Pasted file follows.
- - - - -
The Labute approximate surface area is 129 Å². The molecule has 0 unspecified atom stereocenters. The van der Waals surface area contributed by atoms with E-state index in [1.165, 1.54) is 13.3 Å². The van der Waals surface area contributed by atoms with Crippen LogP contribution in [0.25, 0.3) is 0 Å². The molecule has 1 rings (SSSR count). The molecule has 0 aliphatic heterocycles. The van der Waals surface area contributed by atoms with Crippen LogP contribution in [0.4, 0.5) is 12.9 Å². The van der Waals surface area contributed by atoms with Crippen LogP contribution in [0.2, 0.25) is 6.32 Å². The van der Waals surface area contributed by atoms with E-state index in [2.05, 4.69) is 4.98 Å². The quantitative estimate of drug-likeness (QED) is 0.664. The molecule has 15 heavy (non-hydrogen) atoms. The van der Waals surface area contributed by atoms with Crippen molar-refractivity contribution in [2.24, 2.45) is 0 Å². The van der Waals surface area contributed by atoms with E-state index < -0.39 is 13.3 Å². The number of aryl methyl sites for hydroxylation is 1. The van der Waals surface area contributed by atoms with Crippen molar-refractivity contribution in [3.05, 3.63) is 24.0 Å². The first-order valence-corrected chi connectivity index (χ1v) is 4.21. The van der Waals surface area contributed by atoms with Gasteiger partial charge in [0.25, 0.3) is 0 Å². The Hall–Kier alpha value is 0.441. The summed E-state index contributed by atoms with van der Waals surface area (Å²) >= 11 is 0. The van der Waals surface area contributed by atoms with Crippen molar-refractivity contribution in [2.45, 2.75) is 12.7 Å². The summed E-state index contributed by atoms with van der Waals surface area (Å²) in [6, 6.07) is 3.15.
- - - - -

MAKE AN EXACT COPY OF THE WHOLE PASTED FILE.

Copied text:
The Labute approximate surface area is 129 Å². The molecule has 0 unspecified atom stereocenters. The van der Waals surface area contributed by atoms with E-state index in [1.165, 1.54) is 13.3 Å². The van der Waals surface area contributed by atoms with Crippen LogP contribution in [0.25, 0.3) is 0 Å². The molecule has 1 rings (SSSR count). The molecule has 0 aliphatic heterocycles. The van der Waals surface area contributed by atoms with Crippen LogP contribution in [0.4, 0.5) is 12.9 Å². The van der Waals surface area contributed by atoms with Crippen LogP contribution in [0.2, 0.25) is 6.32 Å². The van der Waals surface area contributed by atoms with E-state index in [2.05, 4.69) is 4.98 Å². The quantitative estimate of drug-likeness (QED) is 0.664. The molecule has 15 heavy (non-hydrogen) atoms. The van der Waals surface area contributed by atoms with Crippen molar-refractivity contribution in [2.24, 2.45) is 0 Å². The van der Waals surface area contributed by atoms with E-state index < -0.39 is 13.3 Å². The number of aryl methyl sites for hydroxylation is 1. The van der Waals surface area contributed by atoms with Crippen molar-refractivity contribution in [3.05, 3.63) is 24.0 Å². The first-order valence-corrected chi connectivity index (χ1v) is 4.21. The van der Waals surface area contributed by atoms with Gasteiger partial charge in [0.25, 0.3) is 0 Å². The Hall–Kier alpha value is 0.441. The summed E-state index contributed by atoms with van der Waals surface area (Å²) >= 11 is 0. The van der Waals surface area contributed by atoms with Crippen molar-refractivity contribution in [2.45, 2.75) is 12.7 Å². The summed E-state index contributed by atoms with van der Waals surface area (Å²) in [6, 6.07) is 3.15.